Why proving a startup’s value hypothesis before testing its growth hypothesis is critical.
It was very daunting to work on, but we didn't start with a project that big. We started with one city, with three organizers, and when that worked, we then went to six cities and then to 12 cities and then eventually to the 40 cities. And so, how do you take an idea that could be great, but tested in a really small way and give yourself permission to fail and tweak it before you say, "Okay, let's expand it to the next ring and go to a bigger group of people."
This quote from Sarah Leary, Co-Founder of Nextdoor is totally on point for a key lesson of greatness. Hack value before hacking growth. Let's find out why.
Time and again, the great startup founders hack value before hacking growth and the reverse is also true. Spending money to grow before you are ready usually leads to disaster.
So what am I even talking about here? It's helpful to realize that a startup is not a company. It has to hack its way to becoming a company someday and the first hack is insight hacking. The second hack is value hacking and the third hack is growth hacking.
Sarah's story at Nextdoor illustrates value hacking perfectly. So what exactly is value hacking?
You succeed at value hacking by checking three important boxes:
One, figure out what can I uniquely do that people are desperate for?
Two, identify a focused group of customers that desperately need your solution
And Three, iterate and improve your value proposition relentlessly until you start to see signs of exponential organic growth.
A key lesson in getting this right is that when you value hack, you should resist the urge to sell. You're trying to learn. By learning the truth of where you can create massive and unique value to the customer, you can scale later by syndicating the truth.
Growth becomes easier because people are spreading the word of the truth of your awesomeness, which is the most powerful way to scale rapidly. If your value proposition is not true enough and your customer is not desperate enough, you will not grow exponentially or organically.
You will have to spend money to overcome the objections to the gaps in your value proposition. This is how a ton of startups go off the rails after raising a series A, they spend money on fake growth to overcome their failure to deliver a true value proposition.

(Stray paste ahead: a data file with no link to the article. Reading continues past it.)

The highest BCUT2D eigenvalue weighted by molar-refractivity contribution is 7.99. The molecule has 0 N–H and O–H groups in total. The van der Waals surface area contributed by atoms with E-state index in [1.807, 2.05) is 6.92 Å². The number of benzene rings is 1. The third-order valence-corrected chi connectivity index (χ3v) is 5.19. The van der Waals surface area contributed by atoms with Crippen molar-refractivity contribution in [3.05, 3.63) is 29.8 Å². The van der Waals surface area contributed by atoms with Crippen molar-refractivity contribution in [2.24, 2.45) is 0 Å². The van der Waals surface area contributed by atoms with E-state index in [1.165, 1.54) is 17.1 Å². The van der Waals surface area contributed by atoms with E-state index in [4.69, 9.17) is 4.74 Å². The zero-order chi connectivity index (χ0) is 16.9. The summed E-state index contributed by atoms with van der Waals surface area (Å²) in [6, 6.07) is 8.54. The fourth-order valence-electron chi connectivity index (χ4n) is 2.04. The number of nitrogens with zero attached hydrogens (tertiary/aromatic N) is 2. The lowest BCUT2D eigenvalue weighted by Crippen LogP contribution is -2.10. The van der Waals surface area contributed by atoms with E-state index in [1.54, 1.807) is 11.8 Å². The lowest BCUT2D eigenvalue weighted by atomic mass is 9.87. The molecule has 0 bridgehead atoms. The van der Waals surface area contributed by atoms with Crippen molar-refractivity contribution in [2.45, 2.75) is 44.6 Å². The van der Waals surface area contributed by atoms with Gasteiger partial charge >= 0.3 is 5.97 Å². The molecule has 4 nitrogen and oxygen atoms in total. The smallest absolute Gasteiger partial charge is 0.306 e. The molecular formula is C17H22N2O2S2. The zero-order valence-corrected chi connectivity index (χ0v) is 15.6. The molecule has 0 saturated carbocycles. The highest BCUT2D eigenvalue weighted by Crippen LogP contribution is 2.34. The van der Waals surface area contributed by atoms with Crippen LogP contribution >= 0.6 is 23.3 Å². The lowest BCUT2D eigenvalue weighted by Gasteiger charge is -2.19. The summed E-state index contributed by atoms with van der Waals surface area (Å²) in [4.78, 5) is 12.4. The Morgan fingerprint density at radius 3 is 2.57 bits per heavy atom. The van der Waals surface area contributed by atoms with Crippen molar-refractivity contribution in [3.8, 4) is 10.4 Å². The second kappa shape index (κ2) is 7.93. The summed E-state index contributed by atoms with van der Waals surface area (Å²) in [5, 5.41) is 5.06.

By the time they realize this, it's often too late, they're burning their churn or too high and the runway is too short to recover. With Nextdoor, Sarah shows the right way of thinking.
She was empathetic to the needs of real people in real neighborhoods, starting one neighborhood at a time in the early days. Her engineers literally said, "We're not writing one line of code until we've proved we have something valuable for real people that they want right now."
Her team realized they had hacked value successfully when a desperate user one day asked why they'd taken the directory down during lunch hour. Because value hacking is more about truth-seeking than selling, it's hard to know how long it will take, so when you value hack, be patient for time and hawkish for burn as you hack your way through getting your value proposition nailed in to the point that you are very confident that you have product market fit.
Many seed investors will give you bad advice when it comes to this. They will try to create a time constraint runway for you to achieve the metrics to raise a series A and within this constrained timeframe, you might hire and spend and sell too quickly.
It's far better to start with a core team and add to it only as your confidence in your value proposition increases. When Sarah and Nirav created fan base, value hacking hardly happened at all.
The idea seemed so good on the surface that it seemed dangerous to emerge from stealth too soon. So, value hacking occurred largely in a bubble, which basically means it was skipped.
Ironically, everyone knew what Nextdoor was up to, but mindless competition wasn't an issue because people were skeptical of the idea. Sarah showed example after example of how so-called experts told her they were building the network the wrong way.
They were not following the traditional playbooks for building networks rapidly. The network was built neighborhood by neighborhood, which limited viral transmission.
Many of their approaches were frowned upon by the Insider class of San Francisco startup types, but the people who mattered, the users provided a different path to the light. Never skip value hacking.
I've been in board meetings of startups that didn't have product market fit in spite of a high burn and some board members suggest we need a growth hacker. This advice was wrong.
The startup needed a value proposition.
So when do you start to think about growth? The answer is after you believe you have proven your value hypothesis. You start by creating some low-cost growth hacks to test your growth hypothesis, but you are still not ready to go all in on pushing the accelerator.
You want to test a few different sales techniques or growth hacks depending on your market and product category, you want to build confidence that you're ready to grow before you escalate your commitments to grow.
For Sarah and the Nextdoor team, a great example of growth test was the decision to partner with the government and police. She knew by then that they needed a fly wheel to help spread the word organically, but she waited until she had high confidence that she'd proven the value hypothesis.
She knew that partnering with the police and government be hard to backtrack from. When you are working with organizations like these, you don't get many chances at the plate. When you swing, you can't just nick the ball, you have to crush the ball.
So as you move towards greatness in your startup, I hope you will always remember to heed the lesson to hack value before hacking growth. If you get it right, it'll be your superpower.